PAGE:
Formations 05.02.2021: Our Demon-Haunted World

Matthew 12:22-30

We modern Americans have outgrown belief in demons. To borrow a phrase from physicist Carl Sagan, we no longer inhabit a “demon-haunted world.” We no longer have room in our worldviews for invisible forces of chaos. We have no patience for concepts of pervasive evil insinuating itself into people’s lives and bending them toward destruction.

Nope. We’re beyond all that.

Except, of course, for fascism, nationalism, white supremacy, patriarchy, consumerism, rape culture, and every other kind of structural inequality. We know those things are real and that they are pervasive. We watch their results play out every night on the evening news.

The problem with these evils is that they get awfully slippery when we try to pin the blame for them on individuals. That’s because we’re all part of systems—family systems, church systems, cultural systems—that exert an incredible, though not always visible, influence on how we think and act.

Deep down we understand this, don’t we? We could lock up every Klansman who ever burned a cross, but it wouldn’t do a thing to remove the unconscious racial prejudices that have been baked into our culture for 400 years. Or, as someone far more spiritually perceptive than I am once put it, “For our struggle is not against enemies of blood and flesh, but against the rulers, against the authorities, against the cosmic powers of this present darkness, against the spiritual forces of evil in the heavenly places” (Eph 6:12).

In Matthew 12, Jesus heals someone who has been afflicted by demons. Do stories like this puzzle you? I’ll admit that they puzzle me. We’ll each have to figure out for ourselves what we think demons really are and how they interact with our world. I would simply suggest that all of us know what it’s like to be the victim of forces beyond our control.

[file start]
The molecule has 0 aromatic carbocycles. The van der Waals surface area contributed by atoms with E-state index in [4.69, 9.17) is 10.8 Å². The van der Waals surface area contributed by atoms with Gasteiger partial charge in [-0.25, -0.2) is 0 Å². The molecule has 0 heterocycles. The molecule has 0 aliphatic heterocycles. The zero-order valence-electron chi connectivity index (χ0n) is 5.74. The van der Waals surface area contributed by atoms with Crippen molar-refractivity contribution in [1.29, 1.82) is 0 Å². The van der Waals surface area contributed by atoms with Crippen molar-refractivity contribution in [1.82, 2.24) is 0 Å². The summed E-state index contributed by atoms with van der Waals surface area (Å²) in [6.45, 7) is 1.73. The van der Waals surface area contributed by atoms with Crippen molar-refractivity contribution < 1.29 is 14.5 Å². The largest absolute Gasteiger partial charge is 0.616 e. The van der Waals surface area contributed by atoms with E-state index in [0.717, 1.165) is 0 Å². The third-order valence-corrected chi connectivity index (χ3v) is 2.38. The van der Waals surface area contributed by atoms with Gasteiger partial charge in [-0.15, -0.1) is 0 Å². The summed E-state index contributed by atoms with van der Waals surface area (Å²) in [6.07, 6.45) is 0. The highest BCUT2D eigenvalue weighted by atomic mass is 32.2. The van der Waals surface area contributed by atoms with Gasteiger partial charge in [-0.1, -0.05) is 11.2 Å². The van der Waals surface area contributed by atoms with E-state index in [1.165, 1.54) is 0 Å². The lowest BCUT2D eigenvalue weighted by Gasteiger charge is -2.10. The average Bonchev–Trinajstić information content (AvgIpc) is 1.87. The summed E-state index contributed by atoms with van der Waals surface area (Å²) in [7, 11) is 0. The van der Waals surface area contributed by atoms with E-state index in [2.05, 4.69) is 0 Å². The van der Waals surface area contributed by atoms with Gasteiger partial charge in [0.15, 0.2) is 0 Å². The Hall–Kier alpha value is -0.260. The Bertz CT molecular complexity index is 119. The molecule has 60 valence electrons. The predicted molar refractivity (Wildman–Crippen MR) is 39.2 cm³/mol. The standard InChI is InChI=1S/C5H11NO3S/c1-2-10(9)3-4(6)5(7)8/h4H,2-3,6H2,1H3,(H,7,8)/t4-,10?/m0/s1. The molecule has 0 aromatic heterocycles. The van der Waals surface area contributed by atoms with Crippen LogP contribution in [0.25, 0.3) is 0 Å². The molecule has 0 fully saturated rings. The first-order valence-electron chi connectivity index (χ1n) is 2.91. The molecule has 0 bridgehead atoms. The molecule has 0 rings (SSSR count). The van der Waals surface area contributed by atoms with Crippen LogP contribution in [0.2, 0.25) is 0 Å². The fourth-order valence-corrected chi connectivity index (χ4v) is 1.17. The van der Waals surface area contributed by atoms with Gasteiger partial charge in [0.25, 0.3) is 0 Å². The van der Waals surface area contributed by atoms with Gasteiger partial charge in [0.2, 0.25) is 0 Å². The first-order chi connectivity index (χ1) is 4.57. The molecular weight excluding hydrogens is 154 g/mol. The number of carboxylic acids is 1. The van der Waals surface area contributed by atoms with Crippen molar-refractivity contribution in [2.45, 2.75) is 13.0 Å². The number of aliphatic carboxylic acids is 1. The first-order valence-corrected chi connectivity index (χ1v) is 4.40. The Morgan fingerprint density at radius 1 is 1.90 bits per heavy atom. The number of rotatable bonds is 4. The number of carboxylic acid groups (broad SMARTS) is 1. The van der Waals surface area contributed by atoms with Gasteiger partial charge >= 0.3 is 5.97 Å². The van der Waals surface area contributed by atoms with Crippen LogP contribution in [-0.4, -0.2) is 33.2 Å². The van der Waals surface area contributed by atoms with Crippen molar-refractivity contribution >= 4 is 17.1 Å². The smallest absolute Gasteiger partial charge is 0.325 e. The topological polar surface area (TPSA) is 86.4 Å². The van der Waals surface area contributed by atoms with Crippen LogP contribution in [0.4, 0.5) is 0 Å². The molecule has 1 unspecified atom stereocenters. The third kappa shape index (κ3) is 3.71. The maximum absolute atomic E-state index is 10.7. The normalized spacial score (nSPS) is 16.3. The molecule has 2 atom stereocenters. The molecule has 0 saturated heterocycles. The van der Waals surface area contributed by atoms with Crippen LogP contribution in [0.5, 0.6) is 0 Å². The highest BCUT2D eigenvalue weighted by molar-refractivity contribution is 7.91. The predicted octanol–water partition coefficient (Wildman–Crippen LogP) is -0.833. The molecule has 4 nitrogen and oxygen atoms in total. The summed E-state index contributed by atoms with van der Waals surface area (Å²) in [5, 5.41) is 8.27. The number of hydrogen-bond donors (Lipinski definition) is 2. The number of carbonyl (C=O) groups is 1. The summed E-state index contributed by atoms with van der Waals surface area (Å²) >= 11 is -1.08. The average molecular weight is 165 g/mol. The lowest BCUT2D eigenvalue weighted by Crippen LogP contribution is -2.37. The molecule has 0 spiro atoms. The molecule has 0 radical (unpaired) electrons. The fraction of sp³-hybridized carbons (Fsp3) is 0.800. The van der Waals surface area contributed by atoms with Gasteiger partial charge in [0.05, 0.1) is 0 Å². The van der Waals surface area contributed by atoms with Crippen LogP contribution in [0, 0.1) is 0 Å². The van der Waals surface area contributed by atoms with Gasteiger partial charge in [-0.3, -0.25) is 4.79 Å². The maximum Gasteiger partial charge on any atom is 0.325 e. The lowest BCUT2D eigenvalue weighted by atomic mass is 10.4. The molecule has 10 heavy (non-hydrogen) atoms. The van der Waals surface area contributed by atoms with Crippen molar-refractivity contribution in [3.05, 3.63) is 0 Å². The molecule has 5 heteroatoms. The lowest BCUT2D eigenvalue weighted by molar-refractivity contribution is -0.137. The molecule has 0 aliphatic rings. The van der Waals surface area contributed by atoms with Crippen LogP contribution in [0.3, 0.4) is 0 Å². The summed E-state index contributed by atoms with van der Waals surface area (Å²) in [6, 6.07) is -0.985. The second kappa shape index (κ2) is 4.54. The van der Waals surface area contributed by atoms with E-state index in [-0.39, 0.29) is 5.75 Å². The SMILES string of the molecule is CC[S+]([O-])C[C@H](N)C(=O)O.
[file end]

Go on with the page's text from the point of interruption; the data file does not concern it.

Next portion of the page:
At any rate, Jesus’ opponents seem more upset that he cured a demoniac than that the man had been suffering in the first place. When they accuse Jesus of being in league with demons, though, they tip their hand. Who in this story is most comfortable with structural inequalities that put some people on top and leave others at the bottom? Hint: I don’t think it’s Jesus!

And Jesus exposes the illogic of their charge. Doesn’t Satan have a self-preservation instinct? (Doesn’t racism?) Why would Satan work against his own interests?

In this exchange, Jesus describes his ministry in terms of spiritual conflict. He is casting out demons, overthrowing the powers of evil that hold people in bondage. You know all those invisible forces that insinuate themselves into our lives, into our culture? Those things have got to go—along with the suffering they inflict. If the Pharisees could accept this, they would realize that Jesus’ acts of deliverance are in fact signs that the kingdom has come to them.

Discussion

  • How does systemic, structural evil result in suffering for individuals?
  • How does Jesus address this suffering? In what sense is everything that Jesus does in the Gospels an act of spiritual warfare?
  • What does it mean that Jesus casts out demons “by the Spirit of God” (v. 28)?
  • What is the Holy Spirit’s role in the healing of body, mind, and spirit? What is the Spirit’s role in confronting structural evil?

Darrell Pursiful is the editor of Formations. He is an adjunct professor at Mercer University and an active member of the First Baptist Church of Christ in Macon, Georgia.

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